Product design is hard. But it’s especially daunting if you have no prior experience with it. Gerd - an architect by profession - used Shapr3D to overcome this challenge and create a patented tee-up machine that enables a fully automated golfing experience.
Gerd was practicing on a fully automated driving range, when an idea struck. What if the balls were to be launched in a pre-defined sequence, where golfers could set the number of balls shot and the time interval between them. This allows for rhythm-based training and learning, a valuable addition to existing practice methods.
Thus began the story of T-Up MK1, a patented machine that serves golf balls on any practice surface in a driving range.
From expert CAD user to beginner
Gerd’s architecture company largely works on creating living spaces. He’s used both ArchiCAD and Graphisoft for over 20 years and is highly experienced with both software’s capabilities. But expertise can become a surprising challenge, when it requires you to break out of a well-worn routine and learn new systems.
Gerd didn’t need to work with product modeling before this project came up and could solve everything in ArchiCAD. He had created all of the early models for Tee-up in Sketchup, but loved the simplicity of Shapr3D when he ran into it. As he spent more time with it, he was also impressed by the development team continuously improving the app.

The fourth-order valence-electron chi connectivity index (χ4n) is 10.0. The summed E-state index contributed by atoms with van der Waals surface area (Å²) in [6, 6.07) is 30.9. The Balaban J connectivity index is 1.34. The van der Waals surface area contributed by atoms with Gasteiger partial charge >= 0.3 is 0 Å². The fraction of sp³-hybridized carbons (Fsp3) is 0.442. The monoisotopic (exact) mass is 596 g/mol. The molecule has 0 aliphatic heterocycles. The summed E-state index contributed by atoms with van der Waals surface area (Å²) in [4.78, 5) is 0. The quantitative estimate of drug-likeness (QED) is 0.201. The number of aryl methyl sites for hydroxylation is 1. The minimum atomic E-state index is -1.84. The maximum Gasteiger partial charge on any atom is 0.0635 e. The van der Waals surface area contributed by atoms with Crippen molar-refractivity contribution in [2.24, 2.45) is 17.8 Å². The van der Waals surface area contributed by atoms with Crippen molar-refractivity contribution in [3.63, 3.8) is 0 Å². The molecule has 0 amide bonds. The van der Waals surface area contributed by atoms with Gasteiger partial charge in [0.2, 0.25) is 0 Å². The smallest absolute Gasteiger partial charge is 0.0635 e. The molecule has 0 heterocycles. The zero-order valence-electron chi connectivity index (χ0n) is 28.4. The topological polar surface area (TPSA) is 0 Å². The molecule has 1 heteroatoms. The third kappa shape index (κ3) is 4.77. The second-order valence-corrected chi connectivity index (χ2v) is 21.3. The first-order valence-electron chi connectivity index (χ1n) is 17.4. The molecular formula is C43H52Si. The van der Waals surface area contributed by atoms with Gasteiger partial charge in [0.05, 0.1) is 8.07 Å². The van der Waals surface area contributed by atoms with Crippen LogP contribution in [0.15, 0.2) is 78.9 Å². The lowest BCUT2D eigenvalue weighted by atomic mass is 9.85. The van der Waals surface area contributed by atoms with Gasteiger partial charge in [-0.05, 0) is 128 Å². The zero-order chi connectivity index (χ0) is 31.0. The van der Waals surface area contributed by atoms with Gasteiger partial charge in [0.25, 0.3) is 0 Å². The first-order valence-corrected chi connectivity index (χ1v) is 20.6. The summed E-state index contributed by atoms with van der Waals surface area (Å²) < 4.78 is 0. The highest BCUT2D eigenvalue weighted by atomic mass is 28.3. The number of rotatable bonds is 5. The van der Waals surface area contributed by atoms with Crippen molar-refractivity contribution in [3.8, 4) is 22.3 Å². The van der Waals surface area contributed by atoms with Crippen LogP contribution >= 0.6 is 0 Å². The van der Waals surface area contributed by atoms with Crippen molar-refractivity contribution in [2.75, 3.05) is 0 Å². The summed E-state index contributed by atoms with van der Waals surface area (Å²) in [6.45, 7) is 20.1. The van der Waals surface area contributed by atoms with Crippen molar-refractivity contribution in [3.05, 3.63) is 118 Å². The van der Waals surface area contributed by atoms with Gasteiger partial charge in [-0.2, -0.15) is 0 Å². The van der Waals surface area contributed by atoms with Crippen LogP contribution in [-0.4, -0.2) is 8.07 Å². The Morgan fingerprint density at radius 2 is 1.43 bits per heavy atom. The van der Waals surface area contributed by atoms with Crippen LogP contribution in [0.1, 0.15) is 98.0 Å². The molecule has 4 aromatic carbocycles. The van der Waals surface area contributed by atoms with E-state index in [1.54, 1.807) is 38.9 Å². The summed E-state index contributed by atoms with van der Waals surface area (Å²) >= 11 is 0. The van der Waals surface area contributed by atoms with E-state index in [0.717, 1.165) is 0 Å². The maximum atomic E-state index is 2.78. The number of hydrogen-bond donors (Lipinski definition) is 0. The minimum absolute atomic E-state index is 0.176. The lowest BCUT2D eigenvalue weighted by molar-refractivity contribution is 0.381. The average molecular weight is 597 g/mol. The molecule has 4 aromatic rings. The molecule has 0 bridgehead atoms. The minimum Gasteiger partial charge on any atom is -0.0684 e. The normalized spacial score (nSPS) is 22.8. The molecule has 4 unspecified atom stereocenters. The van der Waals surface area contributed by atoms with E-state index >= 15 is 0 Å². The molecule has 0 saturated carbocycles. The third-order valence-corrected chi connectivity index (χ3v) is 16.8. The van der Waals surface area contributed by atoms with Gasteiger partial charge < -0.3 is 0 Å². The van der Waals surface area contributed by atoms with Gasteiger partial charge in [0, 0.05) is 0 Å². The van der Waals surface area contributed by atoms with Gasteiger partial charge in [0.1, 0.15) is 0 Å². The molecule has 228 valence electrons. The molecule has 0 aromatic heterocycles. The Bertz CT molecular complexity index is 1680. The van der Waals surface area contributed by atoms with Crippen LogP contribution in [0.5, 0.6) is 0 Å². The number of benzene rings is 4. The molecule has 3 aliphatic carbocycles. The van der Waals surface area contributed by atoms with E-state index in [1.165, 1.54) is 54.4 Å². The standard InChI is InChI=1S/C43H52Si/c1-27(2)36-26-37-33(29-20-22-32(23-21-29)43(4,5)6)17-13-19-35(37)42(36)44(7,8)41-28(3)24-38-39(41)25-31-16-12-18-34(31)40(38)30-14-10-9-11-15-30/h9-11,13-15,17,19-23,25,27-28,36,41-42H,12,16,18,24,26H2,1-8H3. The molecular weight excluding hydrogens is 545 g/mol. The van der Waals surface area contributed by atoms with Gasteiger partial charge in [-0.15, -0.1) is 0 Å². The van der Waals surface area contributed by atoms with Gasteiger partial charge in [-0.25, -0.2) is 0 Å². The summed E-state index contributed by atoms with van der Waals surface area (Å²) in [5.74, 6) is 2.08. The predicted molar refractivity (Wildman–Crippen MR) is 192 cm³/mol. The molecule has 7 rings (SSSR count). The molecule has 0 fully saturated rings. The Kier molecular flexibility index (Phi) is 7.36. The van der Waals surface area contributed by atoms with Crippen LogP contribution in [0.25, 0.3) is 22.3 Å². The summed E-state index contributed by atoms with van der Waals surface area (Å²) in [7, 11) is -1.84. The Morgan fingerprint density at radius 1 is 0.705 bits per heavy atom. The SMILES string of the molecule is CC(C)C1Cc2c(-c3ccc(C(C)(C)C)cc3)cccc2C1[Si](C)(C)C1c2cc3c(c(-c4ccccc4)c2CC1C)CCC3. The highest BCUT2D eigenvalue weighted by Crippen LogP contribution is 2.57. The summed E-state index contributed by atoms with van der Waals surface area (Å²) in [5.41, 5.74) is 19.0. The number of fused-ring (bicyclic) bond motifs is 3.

Creating the product
The entire product development process took two years, from idea to mass manufacture-ready. Gerd started designing the first concepts alone, and eventually involved industry professionals and golfers to his process for feedback.
Gerd's 3D model of T-Up MK1
From idea to prototype: A modeling workflow
After he gathered some initial thoughts on the product, Gerd researched existing solutions and their history. The solutions he found weren’t a hole-in-one with his own needs -- they were either confined to a specific rubber tee or the ball was placed rolling. Gerd’s vision was to create a system that worked, no matter the surface the balls were launched onto.
After a few months of research, he designed a simple and reliable technical system which he decided to patent. The rest of the product design was relatively standard, and included electronics, housing design, and the rest.
A few rounds of iteration and the STEP files for the final, mass production ready prototype was ready to send to the manufacturer.
“My way of designing includes wild sketching and building volumes. When I reach my goal, I clean up the unnecessary sketches and volumes that came up during the process. I couldn’t do this on my usual workflow on a desktop, but somehow I found it more viable on the iPad Pro. It gives me a feeling of being really creative wherever I want to and leave usual structures behind me.”